As the name implies, baking soda is primarily used for making cakes, pancakes, and other baked goodies. This is because sodium bicarbonate expands the batter and gives these baked foods their distinct texture. However, baking soda actually has more uses that go beyond the kitchen.
Did you know that there are natural uses for baking soda in the garden? Luckily for you, we’ve gathered several of these surprising functions. From pest management to soil assessment, let’s take a look at the many gardening benefits of baking soda.
1. Weed Killer
Before you dump baking soda into those pesky weeds in your garden, you should first test the product with a couple of weeds. First, provide enough moisture to the weeds by misting them with a hose or gardening spray. Secondly, grab a teaspoon of baking soda and pour it over the chosen weed. This should be applied all over the weed and not simply in the central area. After this, do the same to other weeds growing near your plants.
As for weeds located in the cracks of your pavement, drop a significant amount of baking soda over them. Carefully look into the spaces where weeds can pop in your driveway and walkway. After this, wait for a month before pouring baking soda again over the weeds in the cracks.
2. Testing the pH level of the Soil
Determining your soil’s pH level is quite easy if you have baking soda and vinegar. First, gather some soil in your garden and divide them into two samples. Put the samples in their respective cups. Then, add distilled water into the cups and stir them with the soil samples.
Next, get a tablespoon each of vinegar and of baking soda. We are using these two substances because vinegar is acidic with of pH of 3.3 while baking soda is alkaline with a pH of 8.2. Put the vinegar in the first cup while the baking soda goes to the second cup. If the sample containing vinegar begins to bubble, this is an indicator that the pH level alkaline. On the other hand, your soil is acidic if the cup with baking soda starts to bubble.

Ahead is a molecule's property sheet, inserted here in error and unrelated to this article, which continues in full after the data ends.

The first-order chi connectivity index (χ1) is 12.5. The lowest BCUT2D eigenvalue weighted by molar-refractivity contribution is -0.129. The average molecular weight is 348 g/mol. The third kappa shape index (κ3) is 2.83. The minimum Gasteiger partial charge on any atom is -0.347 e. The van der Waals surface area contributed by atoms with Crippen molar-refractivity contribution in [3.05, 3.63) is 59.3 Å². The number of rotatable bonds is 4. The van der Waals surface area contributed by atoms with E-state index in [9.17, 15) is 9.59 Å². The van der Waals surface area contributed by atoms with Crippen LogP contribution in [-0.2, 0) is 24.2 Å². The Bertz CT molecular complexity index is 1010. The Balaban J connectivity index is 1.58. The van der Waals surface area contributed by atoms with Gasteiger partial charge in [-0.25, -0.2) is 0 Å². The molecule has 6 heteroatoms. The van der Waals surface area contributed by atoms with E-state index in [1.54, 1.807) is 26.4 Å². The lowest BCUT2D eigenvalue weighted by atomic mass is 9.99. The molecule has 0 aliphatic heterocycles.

3. Raising Soil pH
Since baking soda and vinegar can be used to identify the pH level of the soil in your garden, they can also be used to alter them. If you want to into increase the soil’s pH level, you first have to get a tablespoon of baking soda and mix it with a gallon of water. After that, you just have to pour it over the soil.
In contrast, decreasing the pH level can be done by applying a solution of one cup of vinegar with a gallon of water. Whether you want to increase or decrease the pH level, always remember to regularly check the levels to see if further adjustments are required.
4. Controlling Mildew on Plants
Powdery mildew is a common fungal disease that covers the leaves and stems of a plant with a white substance. If it’s not removed, the plant is weakened and its capability to photosynthesize is reduced. All plants can have this disease, but certain plants such as cucumbers, squash, and roses are more likely to develop powdery mildew.
Luckily, baking soda is a popular and affordable solution to this plant disease. To significantly reduce the chances of plants having powdery mildew, you have to spray them weekly with a mixture containing a gallon of water, half a teaspoon of liquid soap, and a table spoon of baking soda. Remember to water the plants first because this mixture could burn plant leaves.
5. Homemade Pesticide
If you want to safely manage pests lingering in your garden, you can create a pesticide by mixing a teaspoon of baking soda, a cup of water, and about 80 milliliters of olive oil. After properly combining these substances, put the mixture into a garden sprayer. This pesticide should get rid of pests such as spider mites and aphids.
6. Getting Rid of Slugs
For dealing with pesky slugs that constantly eat your plants and leave nasty holes in them, you can directly pour baking soda over them. The substance will quickly make them perish through abrupt drying.
7. Smelly Compost
While composting works great as a natural fertilizer, it cannot be denied that compost piles can have a foul odor. To significantly reduce both the bad smell and acid levels of your compost pit, you should pour a small amount of baking soda over it. Be wary of the amount you apply as too much baking soda can hamper with the decaying process.
8. Sweeten Tomatoes
Finally, your tomatoes will benefit from baking soda. Since the substance reduces the acidity of the soil, the surrounding tomatoes can develop a sweeter taste. Just pour a bit of baking soda on the soil where your tomato plants are located.
As you can see, baking soda has many gardening applications. Whether you are going to use it to modify soil pH levels or to get rid of fungal diseases and pests, you should always take note of the right amount to be used and of the ingredients for the mixtures.
Autho Bio: I am Ann Sanders, a founder of A Green Hand. At this site, I understand the effort you put into leading a healthy lifestyle and taking care of your body and mind, and my goal is to make everything easy for you by providing information that answers all those questions racing through your mind.